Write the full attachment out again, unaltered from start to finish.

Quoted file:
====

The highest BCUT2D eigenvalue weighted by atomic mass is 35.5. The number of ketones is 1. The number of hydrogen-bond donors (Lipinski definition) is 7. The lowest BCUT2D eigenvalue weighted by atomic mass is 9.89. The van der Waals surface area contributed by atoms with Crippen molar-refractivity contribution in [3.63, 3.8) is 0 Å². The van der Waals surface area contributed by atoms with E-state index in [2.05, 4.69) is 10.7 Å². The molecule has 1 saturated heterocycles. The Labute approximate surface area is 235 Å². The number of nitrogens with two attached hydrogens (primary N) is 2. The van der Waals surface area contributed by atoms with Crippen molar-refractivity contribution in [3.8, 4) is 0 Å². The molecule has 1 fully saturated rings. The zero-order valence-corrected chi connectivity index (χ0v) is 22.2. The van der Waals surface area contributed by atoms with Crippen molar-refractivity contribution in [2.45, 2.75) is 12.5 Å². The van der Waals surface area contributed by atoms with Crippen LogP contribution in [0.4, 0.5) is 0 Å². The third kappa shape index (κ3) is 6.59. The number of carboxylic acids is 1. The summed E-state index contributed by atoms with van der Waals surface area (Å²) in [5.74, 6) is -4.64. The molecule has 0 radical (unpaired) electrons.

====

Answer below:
The highest BCUT2D eigenvalue weighted by atomic mass is 35.5. The number of ketones is 1. The number of hydrogen-bond donors (Lipinski definition) is 7. The lowest BCUT2D eigenvalue weighted by atomic mass is 9.89. The van der Waals surface area contributed by atoms with Crippen molar-refractivity contribution in [3.63, 3.8) is 0 Å². The van der Waals surface area contributed by atoms with E-state index in [2.05, 4.69) is 10.7 Å². The molecule has 1 saturated heterocycles. The Labute approximate surface area is 235 Å². The number of nitrogens with two attached hydrogens (primary N) is 2. The van der Waals surface area contributed by atoms with Crippen molar-refractivity contribution in [3.8, 4) is 0 Å². The molecule has 1 fully saturated rings. The zero-order valence-corrected chi connectivity index (χ0v) is 22.2. The van der Waals surface area contributed by atoms with Crippen molar-refractivity contribution in [2.45, 2.75) is 12.5 Å². The van der Waals surface area contributed by atoms with Crippen LogP contribution in [0.4, 0.5) is 0 Å². The third kappa shape index (κ3) is 6.59. The number of carboxylic acids is 1. The summed E-state index contributed by atoms with van der Waals surface area (Å²) in [5.74, 6) is -4.64. The molecule has 0 radical (unpaired) electrons.